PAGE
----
Considering White Supremacy
Then & Now
Frederick Douglass, July 5, 1852, Speech
An annotated version
Donald Trump, at a breakfast with African-American supporters marking the start of African-American History Month, described famed 19th century abolitionist Frederick Douglass as "an example of somebody who's done an amazing job and is being recognized more and more." Feb. 2, 2017
Before moving to the “Civil War and Reconstruction” period (1861-1877) and the Jim Crow era (1877-1954), it will serve us well, when considering white supremacy in U.S. History, to look at a primary document from the 1850-1860 period. The best one, I believe, is Frederick Douglass’s 1852 “4th of July” speech in Rochester, New York, to a gathering of abolitionists. The following, then, is an (abridged) annotated version of Douglas’s text, raising questions (and issues) for a 2019 audience.
Introduction: On July 5, 1852, Douglass gave a speech at an event commemorating the signing of the Declaration of Independence, held at Rochester's Corinthian Hall. It was biting oratory, in which the speaker told his audience, "This Fourth of July is yours, not mine. You may rejoice, I must mourn." And he asked them, "Do you mean, citizens, to mock me, by asking me to speak to-day?"
Fellow-citizens, pardon me, allow me to ask, why am I called upon to speak here to-day? What have I, or those I represent, to do with your national independence? Are the great principles of political freedom and of natural justice, embodied in that Declaration of Independence, extended to us? and am I, therefore, called upon to bring our humble offering to the national altar, and to confess the benefits and express devout gratitude for the blessings resulting from your independence to us?
In our current society, particularly under the current Administration, don’t the same questions Douglas raises in 1852 apply to minority and marginalized people even today?
What, to the American slave, is your 4th of July? I answer; a day that reveals to him, more than all other days in the year, the gross injustice and cruelty to which he is the constant victim. To him, your celebration is a sham; your boasted liberty, an unholy license; your national greatness, swelling vanity; your sound of rejoicing are empty and heartless; your denunciation of tyrants brass fronted impudence; your shout of liberty and equality, hollow mockery; your prayers and hymns, your sermons and thanks-givings, with all your religious parade and solemnity, are to him, mere bombast, fraud, deception, impiety, and hypocrisy -- a thin veil to cover up crimes which would disgrace a nation of savages. There is not a nation on the earth guilty of practices more shocking and bloody than are the people of the United States, at this very hour.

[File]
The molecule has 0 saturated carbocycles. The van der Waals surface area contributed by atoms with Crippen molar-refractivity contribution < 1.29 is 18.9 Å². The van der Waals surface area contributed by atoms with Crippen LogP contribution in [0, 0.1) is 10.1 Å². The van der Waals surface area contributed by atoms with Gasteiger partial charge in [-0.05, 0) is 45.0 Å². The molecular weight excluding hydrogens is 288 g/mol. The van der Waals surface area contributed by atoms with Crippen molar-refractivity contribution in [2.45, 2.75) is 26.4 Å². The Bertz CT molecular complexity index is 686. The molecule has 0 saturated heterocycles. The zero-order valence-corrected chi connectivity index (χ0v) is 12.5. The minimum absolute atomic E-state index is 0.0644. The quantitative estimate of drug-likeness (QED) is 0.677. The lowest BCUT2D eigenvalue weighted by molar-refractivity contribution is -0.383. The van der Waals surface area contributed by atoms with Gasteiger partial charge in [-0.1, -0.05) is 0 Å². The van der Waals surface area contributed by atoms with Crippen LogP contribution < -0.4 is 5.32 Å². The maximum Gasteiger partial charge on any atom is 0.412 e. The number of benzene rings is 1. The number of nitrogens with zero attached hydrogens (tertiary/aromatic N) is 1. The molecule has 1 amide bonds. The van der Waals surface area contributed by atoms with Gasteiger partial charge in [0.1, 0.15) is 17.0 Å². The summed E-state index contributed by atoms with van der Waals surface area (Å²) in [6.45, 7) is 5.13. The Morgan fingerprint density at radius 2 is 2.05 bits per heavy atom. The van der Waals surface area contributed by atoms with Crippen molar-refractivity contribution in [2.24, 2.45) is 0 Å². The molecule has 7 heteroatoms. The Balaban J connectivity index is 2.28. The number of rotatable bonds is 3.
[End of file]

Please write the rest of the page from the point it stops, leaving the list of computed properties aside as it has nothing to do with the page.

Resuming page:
If we examine statistics regarding incarceration, criminal arrests (not necessarily convictions), and other blatant indications of institutionalized racism in our legal system, we again hear Douglas’s words echoing in 2019.
My subject, then, fellow-citizens, is American slavery. I shall see this day and its popular characteristics from the slave's point of view. Standing there identified with the American bondman, making his wrongs mine, I do not hesitate to declare, with all my soul, that the character and conduct of this nation never looked blacker to me than on this 4th of July! Whether we turn to the declarations of the past, or to the professions of the present, the conduct of the nation seems equally hideous and revolting. America.is false to the past, false to the present, and solemnly binds herself to be false to the future. Standing with God and the crushed and bleeding slave on this occasion, I will, in the name of humanity which is outraged, in the name of liberty which is fettered, in the name of the constitution and the Bible which are disregarded and trampled upon, dare to call in question and to denounce, with all the emphasis I can command, everything that serves to perpetuate slavery the great sin and shame of America! I will not equivocate; I will not excuse; I will use the severest language I can command; and yet not one word shall escape me that any man, whose judgment is not blinded by prejudice, or who is not at heart a slaveholder, shall not confess to be right and just. (italics mine)
Are we not, still, “false to the past, false to the present, false to the future” in our school/neighborhood segregation, in our criminal justice system, in our gerrymandered voting districts? As Douglas noted in 1852, his words can only be denied by someone “whose judgment is …blinded by prejudice.” The institutionalization of those prejudices, and the establishment of white supremacy date from 1619 to the present --- Douglas was simply calling it out in his 4th of July speech in 1852.